How (Not) to Talk to a Writer #8

I have a great idea for a novel! How about you write it for me and we can split the profit!

Oy, vey…

I recently stumbled across this statement by Rick Riordan (best known for his Tres Navarre Mysteries)

(via Sugarpromises on Tumblr)

See, ideas are the easy part. And while some people think they’ll just whip out a novel themselves one of these days (see “How Not to Talk to a Writer #1), another subset of people come up with the strange hope that you’ll do all that pesky writing stuff for them…

But I don’t know of a single writer who’s out of ideas. Most of us have so many ideas that we’ll never get them all written. (Have you ever noted that people like Tom Clancy and James Patterson work(ed) with other writers sometimes? That’s because they spin out so many ideas that they’re comfortable farming some of them out to the bush league.)

Personally, I have 18 novel outlines or starts on my computer right now. That’s to say nothing of the ideas that I haven’t done that for.

Say it with me:
Writing is the HARD part.

I don’t mean writing a scene. Or a handful of scenes. What I’m talking about is a complete narrative that runs from one end to the other, beginning of the story to the end. And like Riordan says above, it’s easy to give up in the middle when it gets hard.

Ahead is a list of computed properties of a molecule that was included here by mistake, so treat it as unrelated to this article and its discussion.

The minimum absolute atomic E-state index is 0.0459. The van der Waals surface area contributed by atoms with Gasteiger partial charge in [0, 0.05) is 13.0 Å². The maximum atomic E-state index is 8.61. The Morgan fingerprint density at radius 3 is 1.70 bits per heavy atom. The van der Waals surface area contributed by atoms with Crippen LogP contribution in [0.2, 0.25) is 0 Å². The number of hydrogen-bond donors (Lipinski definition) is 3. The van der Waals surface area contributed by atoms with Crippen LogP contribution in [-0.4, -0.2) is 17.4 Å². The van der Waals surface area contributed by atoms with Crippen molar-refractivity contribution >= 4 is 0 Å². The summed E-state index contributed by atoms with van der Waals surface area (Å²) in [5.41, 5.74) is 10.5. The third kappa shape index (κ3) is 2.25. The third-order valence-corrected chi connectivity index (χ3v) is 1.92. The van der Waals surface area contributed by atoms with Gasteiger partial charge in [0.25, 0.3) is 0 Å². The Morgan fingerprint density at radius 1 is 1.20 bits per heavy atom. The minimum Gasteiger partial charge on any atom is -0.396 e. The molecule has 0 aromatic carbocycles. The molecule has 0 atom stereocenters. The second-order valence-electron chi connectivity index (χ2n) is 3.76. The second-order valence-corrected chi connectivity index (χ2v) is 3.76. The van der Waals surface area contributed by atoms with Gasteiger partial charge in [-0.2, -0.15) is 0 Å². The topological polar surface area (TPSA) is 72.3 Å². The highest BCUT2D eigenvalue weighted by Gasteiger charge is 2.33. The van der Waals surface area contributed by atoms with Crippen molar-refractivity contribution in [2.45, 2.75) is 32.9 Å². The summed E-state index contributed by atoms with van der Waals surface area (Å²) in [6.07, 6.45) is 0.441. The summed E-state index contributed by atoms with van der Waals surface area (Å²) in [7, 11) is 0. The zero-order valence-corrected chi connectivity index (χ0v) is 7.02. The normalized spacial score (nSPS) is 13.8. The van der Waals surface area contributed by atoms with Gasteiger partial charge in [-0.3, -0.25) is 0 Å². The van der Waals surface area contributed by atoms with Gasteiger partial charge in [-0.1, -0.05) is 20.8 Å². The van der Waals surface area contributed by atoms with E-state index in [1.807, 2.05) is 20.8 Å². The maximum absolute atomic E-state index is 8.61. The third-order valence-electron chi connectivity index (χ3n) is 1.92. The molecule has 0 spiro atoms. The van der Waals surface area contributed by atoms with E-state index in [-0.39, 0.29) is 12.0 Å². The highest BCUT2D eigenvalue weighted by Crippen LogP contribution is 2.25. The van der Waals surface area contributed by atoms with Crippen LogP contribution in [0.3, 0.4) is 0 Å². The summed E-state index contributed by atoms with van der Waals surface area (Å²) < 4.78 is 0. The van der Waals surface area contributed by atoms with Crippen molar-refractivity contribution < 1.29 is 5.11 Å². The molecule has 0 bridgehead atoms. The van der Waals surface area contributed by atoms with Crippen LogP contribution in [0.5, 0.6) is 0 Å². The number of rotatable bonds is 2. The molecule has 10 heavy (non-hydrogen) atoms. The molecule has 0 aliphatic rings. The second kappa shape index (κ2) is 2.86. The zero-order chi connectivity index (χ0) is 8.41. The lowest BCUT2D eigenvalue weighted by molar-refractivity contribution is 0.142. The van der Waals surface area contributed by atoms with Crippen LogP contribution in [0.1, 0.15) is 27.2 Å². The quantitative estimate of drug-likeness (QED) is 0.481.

I spent a lot of the last few months trying to figure out how I was to get a character out of a prison. Well, in a way that would make sense. And not have him be too passive in the whole equation, or have his wife be too passive, either. I’m finally happy with my solution, but it took a long time to work it out.

It’s hard to steam through those parts that you can’t quite figure out. It’s hard work, even if it doesn’t look like it to an outside observer.

…and no self-respecting writer is going to do that for someone else.*

*I will say that if James Patterson approached me and asked me to ghostwrite for him, I might consider it (because $$$$). I am, however, far more likely just to recommend he talk to one of my friends who is more experienced with tie-in work.


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